Top Tips for Taking Romantic Sunset Photos

Whether you photograph weddings, nature or lifestyle portraits, properly capturing a beautiful sunset can add drama, inspiration and romance to your portfolio. Wedding clients will often be willing to sneak out for 10-15 minutes at sunset to grab some of those swoon-worthy photos and you have to know how to work quickly and effectively.

1. Expose for the sky
Before tearing a couple away from their guests, get a head start on sunset photos by setting your camera exposure correctly if time allows. You want to make sure the texture and detail of the coloring in the sky don’t get lost. Keep your ISO as low as possible to achieve the look you want in the background. Depending on the amount of light, I’m able to keep my ISO around 200-400. Keeping your aperture wide open gives you the most latitude with your flash.

Sunset in Dema, Chitungwiza.
Picture by Life Moments Media. Sunset in Dema, Chitungwiza.

2. Use a tripod
A tripod is a great way to stay consistent with your shots, keep your ISO low and compose each photo just the way you want. It also frees you up to focus on directing the couple (or your assistant if you are able to do some test shots) and adjusting the amount of your off-camera flash without having to re-frame each shot. The tripod is especially helpful when you don’t have an assistant to help.

Oudney Patsika taking a picture.
Picture by Life Moments Media. Oudney Patsika taking a picture.

3. Choose a light modifier
Now that you’ve correctly exposed for the background, it’s time to introduce your flash. I usually work with one off-camera flash, shot through a white umbrella. This puts a nice, soft light on the couple, gives an instantly dramatic effect with the sunset in the background, and requires little effort when time constrained. It helps to have the umbrella as close as possible without being in the frame to get that nice soft light.
Ibrahim Kamari
Picture by Life Moments Media. Ibrahim Kamari taking a picture.

4. Adjust your flash power
Adjusting your flash power through a light modifier is easiest when working with an assistant or second shooter. I usually start with the flash around 1/8 or 1/4 power and adjust from there. Watch your shutter speed—you want to make sure you’re not creeping too high to sync with your flash. Typically this is 1/200 second or slower. If your flash is too strong, adjust it down to get your desired lighting on your subject. You typically don’t want to adjust the shutter speed or aperture because it will change the way your background looks. However, as the sun goes down and the background gets darker, you may want to slow the shutter speed or open the aperture to keep detail in the background.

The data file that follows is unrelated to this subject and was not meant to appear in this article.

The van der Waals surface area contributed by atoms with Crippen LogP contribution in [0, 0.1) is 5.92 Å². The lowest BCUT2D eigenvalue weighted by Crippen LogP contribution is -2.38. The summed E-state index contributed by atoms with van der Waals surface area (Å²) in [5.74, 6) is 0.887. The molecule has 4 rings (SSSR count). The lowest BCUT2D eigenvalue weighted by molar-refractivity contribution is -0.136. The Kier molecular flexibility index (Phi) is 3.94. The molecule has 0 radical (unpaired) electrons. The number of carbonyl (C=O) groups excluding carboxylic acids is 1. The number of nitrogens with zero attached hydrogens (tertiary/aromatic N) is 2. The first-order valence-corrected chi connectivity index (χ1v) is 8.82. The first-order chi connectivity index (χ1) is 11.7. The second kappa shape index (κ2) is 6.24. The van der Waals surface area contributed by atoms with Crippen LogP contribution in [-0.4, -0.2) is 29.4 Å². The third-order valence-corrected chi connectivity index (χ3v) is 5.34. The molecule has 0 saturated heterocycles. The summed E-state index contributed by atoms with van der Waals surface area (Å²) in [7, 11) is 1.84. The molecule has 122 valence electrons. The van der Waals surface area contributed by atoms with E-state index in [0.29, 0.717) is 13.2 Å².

Brighter sky means more power from the flash to compensate

Apostle Pride Sibiya in Birchenough Bridge.
Picture by Life Moments Media. Video filming Apostle Pride Sibiya in Birchenough Bridge.

5. Pose your couple
Once you have your settings locked in, it’s time to grab your clients if you haven’t already. Let them know what you want them to do. If it is very dark, we like to use an LED light or light on our cell phones to light the couple enough to get the camera to focus. Once the focus is set, turn the autofocus off and turn your LED light off.
 Primrose and Gibson Chibika.
Picture by Life Moments Media. Primrose and Gibson Chibika.

6. Shoot without flash 
Depending on the amount of light we have at sunset, I will often pose the couple in front of the sunset to create a silhouette effect that is very dramatic and beautiful. It doesn’t require shooting with off-camera flash either, so it’s a great option for a quick and dramatic photo that your clients will love, without the extra equipment and hands.
Patience Rutendo Chivhanga and Wilson Musindo.
Picture by Life Moments Media. Patience

What’s your best tip for taking romantic sunset photos?

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